Now that we have the “Gang of Six”, the members of Cameron’s cabinet who have decided to break ranks and openly support Brexit, one of their ranks being Michael Gove, everyone is waiting to see which side in the EU debate Boris will support. The London mayor has said previously that he will come down with “deafening eclat” on one side or the other in regards to this issue. But the thing is, while it still matters to the relevant campaigns which side BoJo picks, to the future career prospects of Boris Johnson, deals with Cameron aside, it really no longer matters. Boris has missed his moment already.
It was eaten by Michael Gove. The justice secretary came out at the right time with the right pitch. We hear now that Cameron is “putting the squeeze” on Boris to support a Remain vote, and that Gove is chivying him to go the other way. The point being that in either scenario, Boris is a follower not a leader. He had a chance to appear to be an original thinking, but that has passed him by as everyone has chosen a side and he looks like the last kid picked in a schoolyard football match.
In fact, I would say whatever he does now, Boris will kind of look bad. If he supports Remain, it appears like he’s caved into the prime minister’s demands for careerist reasons; if he gets behind Leave, it will just look like he’s following Gove’s lead; if he stays clear of the whole thing, he’s got that ridiculous “deafening eclat” line making him look silly.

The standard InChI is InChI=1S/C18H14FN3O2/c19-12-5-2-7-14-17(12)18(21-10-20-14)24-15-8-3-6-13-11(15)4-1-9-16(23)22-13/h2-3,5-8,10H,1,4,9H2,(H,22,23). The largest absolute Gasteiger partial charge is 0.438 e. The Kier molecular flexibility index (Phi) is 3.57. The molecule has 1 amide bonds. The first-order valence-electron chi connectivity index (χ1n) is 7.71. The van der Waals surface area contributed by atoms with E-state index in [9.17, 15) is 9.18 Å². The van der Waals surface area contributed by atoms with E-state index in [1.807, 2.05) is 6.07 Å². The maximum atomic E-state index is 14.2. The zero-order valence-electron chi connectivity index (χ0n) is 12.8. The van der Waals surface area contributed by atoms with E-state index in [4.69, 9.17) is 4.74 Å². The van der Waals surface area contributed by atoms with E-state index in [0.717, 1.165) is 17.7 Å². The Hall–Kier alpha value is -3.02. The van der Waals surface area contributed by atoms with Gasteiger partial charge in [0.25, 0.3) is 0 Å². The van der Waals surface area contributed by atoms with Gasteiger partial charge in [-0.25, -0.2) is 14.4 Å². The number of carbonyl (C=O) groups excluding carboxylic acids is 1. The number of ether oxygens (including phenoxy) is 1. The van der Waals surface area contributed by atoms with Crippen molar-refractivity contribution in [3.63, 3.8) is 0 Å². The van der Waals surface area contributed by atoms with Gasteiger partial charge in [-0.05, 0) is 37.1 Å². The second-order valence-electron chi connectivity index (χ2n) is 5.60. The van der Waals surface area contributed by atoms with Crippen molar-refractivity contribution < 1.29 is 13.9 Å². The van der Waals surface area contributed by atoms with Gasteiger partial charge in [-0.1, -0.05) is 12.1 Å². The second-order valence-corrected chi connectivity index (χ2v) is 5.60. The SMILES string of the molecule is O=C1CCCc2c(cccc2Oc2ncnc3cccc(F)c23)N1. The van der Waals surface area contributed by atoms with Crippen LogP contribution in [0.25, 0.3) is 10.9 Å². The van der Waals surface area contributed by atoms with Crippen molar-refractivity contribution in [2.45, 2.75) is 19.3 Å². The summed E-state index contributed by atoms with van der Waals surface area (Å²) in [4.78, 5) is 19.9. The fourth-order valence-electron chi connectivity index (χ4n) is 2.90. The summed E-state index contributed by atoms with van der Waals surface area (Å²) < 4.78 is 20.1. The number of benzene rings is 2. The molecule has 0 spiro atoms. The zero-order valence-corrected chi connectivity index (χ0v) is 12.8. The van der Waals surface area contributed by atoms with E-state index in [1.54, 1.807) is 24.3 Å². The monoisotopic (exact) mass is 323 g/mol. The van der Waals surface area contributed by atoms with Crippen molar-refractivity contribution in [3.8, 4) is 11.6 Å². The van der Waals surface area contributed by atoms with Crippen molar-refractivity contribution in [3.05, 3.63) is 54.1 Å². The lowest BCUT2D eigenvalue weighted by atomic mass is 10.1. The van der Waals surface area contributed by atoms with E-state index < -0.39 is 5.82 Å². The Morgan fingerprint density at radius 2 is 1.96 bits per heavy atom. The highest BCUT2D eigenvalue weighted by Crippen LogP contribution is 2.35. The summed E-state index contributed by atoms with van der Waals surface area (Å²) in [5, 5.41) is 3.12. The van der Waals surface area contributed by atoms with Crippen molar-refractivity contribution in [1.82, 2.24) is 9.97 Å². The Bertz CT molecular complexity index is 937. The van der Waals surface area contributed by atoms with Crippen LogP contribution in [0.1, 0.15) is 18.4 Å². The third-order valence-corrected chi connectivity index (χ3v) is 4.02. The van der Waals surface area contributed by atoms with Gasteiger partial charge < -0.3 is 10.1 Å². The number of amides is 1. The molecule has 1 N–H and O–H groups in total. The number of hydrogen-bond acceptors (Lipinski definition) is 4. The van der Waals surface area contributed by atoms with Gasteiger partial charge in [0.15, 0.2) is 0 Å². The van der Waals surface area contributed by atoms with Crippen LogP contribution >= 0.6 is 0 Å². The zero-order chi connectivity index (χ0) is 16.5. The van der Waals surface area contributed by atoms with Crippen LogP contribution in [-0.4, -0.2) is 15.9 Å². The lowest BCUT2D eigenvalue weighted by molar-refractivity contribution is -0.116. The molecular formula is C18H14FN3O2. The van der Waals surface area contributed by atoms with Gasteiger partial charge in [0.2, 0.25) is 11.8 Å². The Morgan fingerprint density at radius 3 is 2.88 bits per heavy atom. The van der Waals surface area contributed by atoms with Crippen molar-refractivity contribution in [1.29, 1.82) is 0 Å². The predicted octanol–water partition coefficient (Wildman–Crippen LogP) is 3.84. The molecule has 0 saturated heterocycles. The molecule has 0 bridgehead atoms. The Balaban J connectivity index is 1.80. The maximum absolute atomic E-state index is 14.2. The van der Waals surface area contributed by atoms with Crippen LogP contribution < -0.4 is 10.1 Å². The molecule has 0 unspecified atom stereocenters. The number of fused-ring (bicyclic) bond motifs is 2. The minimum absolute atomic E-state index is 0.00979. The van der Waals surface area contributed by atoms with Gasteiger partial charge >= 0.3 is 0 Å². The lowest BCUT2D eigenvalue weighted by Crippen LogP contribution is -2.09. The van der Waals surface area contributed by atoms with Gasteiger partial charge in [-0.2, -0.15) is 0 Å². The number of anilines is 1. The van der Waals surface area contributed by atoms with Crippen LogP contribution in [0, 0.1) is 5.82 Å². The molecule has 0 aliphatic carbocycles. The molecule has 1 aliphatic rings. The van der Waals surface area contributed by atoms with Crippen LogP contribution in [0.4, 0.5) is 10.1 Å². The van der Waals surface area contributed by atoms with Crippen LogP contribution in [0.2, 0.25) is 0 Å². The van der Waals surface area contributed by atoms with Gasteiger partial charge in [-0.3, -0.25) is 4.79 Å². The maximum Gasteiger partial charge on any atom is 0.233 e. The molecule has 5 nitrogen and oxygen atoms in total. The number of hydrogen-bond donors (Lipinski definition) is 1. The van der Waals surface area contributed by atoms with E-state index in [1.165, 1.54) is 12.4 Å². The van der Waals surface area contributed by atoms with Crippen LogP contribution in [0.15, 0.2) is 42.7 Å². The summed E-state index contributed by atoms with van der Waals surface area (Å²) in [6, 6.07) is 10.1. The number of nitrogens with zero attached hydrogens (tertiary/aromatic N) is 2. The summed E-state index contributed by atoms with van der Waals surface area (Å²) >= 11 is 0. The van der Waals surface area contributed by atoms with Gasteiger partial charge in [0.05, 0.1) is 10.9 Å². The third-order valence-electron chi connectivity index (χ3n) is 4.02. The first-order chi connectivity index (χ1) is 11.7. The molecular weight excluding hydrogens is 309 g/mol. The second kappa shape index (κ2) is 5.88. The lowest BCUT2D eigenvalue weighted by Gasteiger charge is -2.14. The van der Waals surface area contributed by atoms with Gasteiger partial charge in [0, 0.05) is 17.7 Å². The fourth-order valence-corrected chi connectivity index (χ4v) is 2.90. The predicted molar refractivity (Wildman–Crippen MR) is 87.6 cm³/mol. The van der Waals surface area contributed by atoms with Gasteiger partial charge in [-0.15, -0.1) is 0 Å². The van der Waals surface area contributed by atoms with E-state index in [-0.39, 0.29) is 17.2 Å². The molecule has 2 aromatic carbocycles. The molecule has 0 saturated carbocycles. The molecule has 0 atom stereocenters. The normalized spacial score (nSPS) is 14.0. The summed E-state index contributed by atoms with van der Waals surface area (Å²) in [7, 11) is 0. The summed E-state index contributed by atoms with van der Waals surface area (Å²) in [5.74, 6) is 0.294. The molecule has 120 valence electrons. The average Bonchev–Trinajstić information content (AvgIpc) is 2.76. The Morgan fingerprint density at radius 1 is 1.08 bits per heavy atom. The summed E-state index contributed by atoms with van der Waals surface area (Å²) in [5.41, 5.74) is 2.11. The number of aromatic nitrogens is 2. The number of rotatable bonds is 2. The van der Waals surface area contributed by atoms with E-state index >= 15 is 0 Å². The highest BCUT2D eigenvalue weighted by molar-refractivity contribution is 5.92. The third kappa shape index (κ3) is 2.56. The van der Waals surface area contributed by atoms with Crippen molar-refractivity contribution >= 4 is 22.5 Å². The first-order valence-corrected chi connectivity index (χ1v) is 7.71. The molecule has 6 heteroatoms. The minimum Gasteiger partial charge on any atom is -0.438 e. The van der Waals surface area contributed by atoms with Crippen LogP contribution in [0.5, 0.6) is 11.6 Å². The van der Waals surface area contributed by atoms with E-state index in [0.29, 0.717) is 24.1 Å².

Boris should have picked a side a long time ago and stuck with it. Or told the world he wasn’t very fussed and vowed to stay out of it all. Now, he’s boxed himself into an impossible political position.
So what will Boris do? Who knows, it really is impossible to say at this stage. All I know is, the answer to that question matters a great deal less than it did even a week ago.
thomas the dooter says
Looking at the gang of six on the news last night, I was reminded of the coterie of odd people who came out for John Redwood. OK they were missing Theresa Gorman but the presence of Messers Duncan-Smith and Grayling and poor sad John Whittingale more than made up for it. Incidentally, I’m not sure how two of the least pleasant and competent Cabinet members will add any lustre to the out campaign.
Steve Peers says
Don’t agree. At the end of the day Boris is by far the biggest figure on the Leave side, He has a lot more public support than Gove even if Gove went first and made his case more eloquently. if the Leave side win then he is obviously responsible for the victory and becomes PM just about instantly. Everyone on that side gets juicy jobs in his cabinet with a few crumbs to console those on the Remain side. The risk for him is if the Remain side win, but in fact that’s not much of a problem for him. Cameron would have to placate the big chunk of his party that supported Leave so that must mean a much bigger role for Boris and chums.
“Don’t agree. At the end of the day Boris is by far the biggest figure on the Leave side”
Probably he would be, but there’s a limit to how forcefully he can argue for either side, given that it’s taken him several days to decide which to support.
Boris waited a day. And got every front page. Respectfully disagree with you.